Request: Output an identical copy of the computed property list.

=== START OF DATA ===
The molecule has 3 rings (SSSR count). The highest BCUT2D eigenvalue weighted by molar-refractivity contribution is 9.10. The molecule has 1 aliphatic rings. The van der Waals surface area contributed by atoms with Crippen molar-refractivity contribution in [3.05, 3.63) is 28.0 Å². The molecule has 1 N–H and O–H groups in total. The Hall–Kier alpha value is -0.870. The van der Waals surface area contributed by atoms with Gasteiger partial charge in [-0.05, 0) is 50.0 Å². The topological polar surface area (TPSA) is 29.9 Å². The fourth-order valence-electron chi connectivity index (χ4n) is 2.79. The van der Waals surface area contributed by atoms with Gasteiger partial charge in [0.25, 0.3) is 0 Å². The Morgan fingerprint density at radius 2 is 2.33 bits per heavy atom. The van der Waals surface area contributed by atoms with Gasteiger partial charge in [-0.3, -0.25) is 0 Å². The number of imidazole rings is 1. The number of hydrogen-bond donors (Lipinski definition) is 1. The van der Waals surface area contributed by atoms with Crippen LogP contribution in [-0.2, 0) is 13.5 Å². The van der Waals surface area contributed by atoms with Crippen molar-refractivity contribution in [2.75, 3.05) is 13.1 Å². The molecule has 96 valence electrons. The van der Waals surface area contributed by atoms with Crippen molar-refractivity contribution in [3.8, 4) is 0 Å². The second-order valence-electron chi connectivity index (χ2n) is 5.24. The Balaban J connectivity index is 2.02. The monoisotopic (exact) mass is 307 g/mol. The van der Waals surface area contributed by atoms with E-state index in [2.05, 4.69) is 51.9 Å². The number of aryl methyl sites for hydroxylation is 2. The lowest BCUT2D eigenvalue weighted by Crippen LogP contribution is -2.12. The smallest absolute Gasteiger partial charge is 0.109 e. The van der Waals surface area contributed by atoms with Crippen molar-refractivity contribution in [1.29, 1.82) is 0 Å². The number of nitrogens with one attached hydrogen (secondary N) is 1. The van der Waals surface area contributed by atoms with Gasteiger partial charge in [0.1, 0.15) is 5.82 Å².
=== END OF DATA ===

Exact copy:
The molecule has 3 rings (SSSR count). The highest BCUT2D eigenvalue weighted by molar-refractivity contribution is 9.10. The molecule has 1 aliphatic rings. The van der Waals surface area contributed by atoms with Crippen molar-refractivity contribution in [3.05, 3.63) is 28.0 Å². The molecule has 1 N–H and O–H groups in total. The Hall–Kier alpha value is -0.870. The van der Waals surface area contributed by atoms with Gasteiger partial charge in [-0.05, 0) is 50.0 Å². The topological polar surface area (TPSA) is 29.9 Å². The fourth-order valence-electron chi connectivity index (χ4n) is 2.79. The van der Waals surface area contributed by atoms with Gasteiger partial charge in [0.25, 0.3) is 0 Å². The Morgan fingerprint density at radius 2 is 2.33 bits per heavy atom. The van der Waals surface area contributed by atoms with Gasteiger partial charge in [-0.3, -0.25) is 0 Å². The number of imidazole rings is 1. The number of hydrogen-bond donors (Lipinski definition) is 1. The van der Waals surface area contributed by atoms with Crippen LogP contribution in [-0.2, 0) is 13.5 Å². The van der Waals surface area contributed by atoms with Crippen molar-refractivity contribution in [2.75, 3.05) is 13.1 Å². The molecule has 96 valence electrons. The van der Waals surface area contributed by atoms with Crippen molar-refractivity contribution in [3.8, 4) is 0 Å². The second-order valence-electron chi connectivity index (χ2n) is 5.24. The Balaban J connectivity index is 2.02. The monoisotopic (exact) mass is 307 g/mol. The van der Waals surface area contributed by atoms with E-state index in [2.05, 4.69) is 51.9 Å². The number of aryl methyl sites for hydroxylation is 2. The lowest BCUT2D eigenvalue weighted by Crippen LogP contribution is -2.12. The smallest absolute Gasteiger partial charge is 0.109 e. The van der Waals surface area contributed by atoms with Crippen molar-refractivity contribution in [1.29, 1.82) is 0 Å². The number of nitrogens with one attached hydrogen (secondary N) is 1. The van der Waals surface area contributed by atoms with Gasteiger partial charge in [0.1, 0.15) is 5.82 Å².